Abraham Lincoln Portraits
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Ives lincoln the great commoner, gould lincoln legend, harris abraham lincoln walks at midnight, bacon ford's theatre, copland lincoln portrait, mckay to a liberator, turok variations on an american song: aspects of lincoln and liberty, persichetti a lincoln address
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The only well-known (and obvious) selection is Copland's "Lincoln Portrait". The Nashville Symphony holds its own against any major orchestra in their performance of this work. But what sets it apart is the outstanding narration (and amazing voice) of Barry Scott. You have to hear it for yourself.
The rest of these pieces are virtually unknown, but are well worth having. Among the best is the "Lincoln Legend" by Morton Gould. Written during the emotion-filled days of World War II (from which several of these pieces date), it is a tribute to Lincoln, with episodes suggesting periods in Lincoln's life. One can't imagine a better recording of this work. Similar in form is McKay's "To a Liberator". McKay is a forgotten Seattle composer being rediscovered (thanks to recordings on Naxos). It suggests the feelings and ideals of Lincoln in several different episodes. Especially effective in the choral scene, with the wordless (and excellent) Nashville Symphony Chorus. Paul Turok, is less known for his compositions than for his magazine "Turok's Choice" which contained reviews of classical recordings. His piece is the "Variations on an American Song"--that song being a song used during the Lincoln's presidential campaign. It is a buoyant and well-crafted short piece. One suspects that there is a lot more of Turok that should be recorded.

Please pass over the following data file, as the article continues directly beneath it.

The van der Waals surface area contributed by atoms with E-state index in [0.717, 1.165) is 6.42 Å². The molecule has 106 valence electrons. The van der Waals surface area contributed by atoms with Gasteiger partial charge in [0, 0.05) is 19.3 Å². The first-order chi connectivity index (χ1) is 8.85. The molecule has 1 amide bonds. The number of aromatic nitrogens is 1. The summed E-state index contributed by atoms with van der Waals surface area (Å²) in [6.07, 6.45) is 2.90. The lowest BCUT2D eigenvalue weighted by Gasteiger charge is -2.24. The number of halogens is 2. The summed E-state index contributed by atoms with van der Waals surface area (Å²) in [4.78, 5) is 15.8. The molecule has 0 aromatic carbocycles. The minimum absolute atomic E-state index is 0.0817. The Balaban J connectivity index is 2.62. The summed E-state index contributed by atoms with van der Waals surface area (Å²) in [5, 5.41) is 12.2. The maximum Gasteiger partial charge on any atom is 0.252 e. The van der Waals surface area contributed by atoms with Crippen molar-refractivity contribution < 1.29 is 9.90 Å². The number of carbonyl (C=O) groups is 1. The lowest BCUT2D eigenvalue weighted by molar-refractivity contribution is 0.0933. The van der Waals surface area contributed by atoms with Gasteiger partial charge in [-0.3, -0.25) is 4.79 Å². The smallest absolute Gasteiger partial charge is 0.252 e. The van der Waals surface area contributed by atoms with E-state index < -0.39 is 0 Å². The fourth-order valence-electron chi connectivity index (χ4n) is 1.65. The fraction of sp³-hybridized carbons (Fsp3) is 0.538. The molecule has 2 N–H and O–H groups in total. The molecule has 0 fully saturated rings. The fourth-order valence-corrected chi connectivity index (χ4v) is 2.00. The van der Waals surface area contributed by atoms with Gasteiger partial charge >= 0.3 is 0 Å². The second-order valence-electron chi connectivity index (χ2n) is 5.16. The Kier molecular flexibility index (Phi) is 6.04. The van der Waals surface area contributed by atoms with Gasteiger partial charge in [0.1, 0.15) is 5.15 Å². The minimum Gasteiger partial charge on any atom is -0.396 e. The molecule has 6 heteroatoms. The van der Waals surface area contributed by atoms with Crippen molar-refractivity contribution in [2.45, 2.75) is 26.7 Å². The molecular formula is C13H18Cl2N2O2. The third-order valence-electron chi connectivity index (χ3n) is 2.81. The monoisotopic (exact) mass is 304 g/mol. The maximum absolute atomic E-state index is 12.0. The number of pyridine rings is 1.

The short piece by Charles Ives is, well, wacky. (If you can figure out what he was trying to do, let me know.) Another piece with narration is by Vincent Persichetti, a very fine symphonist (but best known for his band pieces). His work contains Lincoln's powerful words from his second inauguration (about the civil war). While much less rousing, and more reflective than the Copland, it is effective in it's own way (and certainly nice to have it on CD). Written during the Vietnam War, the piece certainly drives home the hope for a lasting peace. A chamber piece by Roy Harris (who was obsessed with Lincoln) makes a beautiful change of pace. It makes wonderful use of beautiful transparent textures of its instrumentation--voice and piano trio. Lastly is the suite by Ernst Bacon--pieces originally written as incidental music for a play. Each short movement is evocative of a place or event in the last week of Lincoln's life. The Nashville Symphony turns in an outstanding recording of this piece (with special mention to the cello solo in the beautiful second movement).
You won't find most of these pieces anywhere else. Congratulations to the Nashville Symphony (and their fine recording engineers) for bringing these pieces back into the light.
This CD represnts a beautiful compilation of "Abraham Lincoln Portraits" in this his bicentennial year. Impressive is this selection of a variety of twentieth century composers, some better known than others.
As a subscriber to "Turok's Choice", I am familiar with Paul Turok's monthly newsletter which reviews and updates classical recordings. The beauty of "Variations on an American Song: Aspects of Lincoln and Liberty" is particularly harmonious and delightful.
The performances by the Nashville Symphony with Leonard Slatkin are superb. I highly recommend this intriguing recording.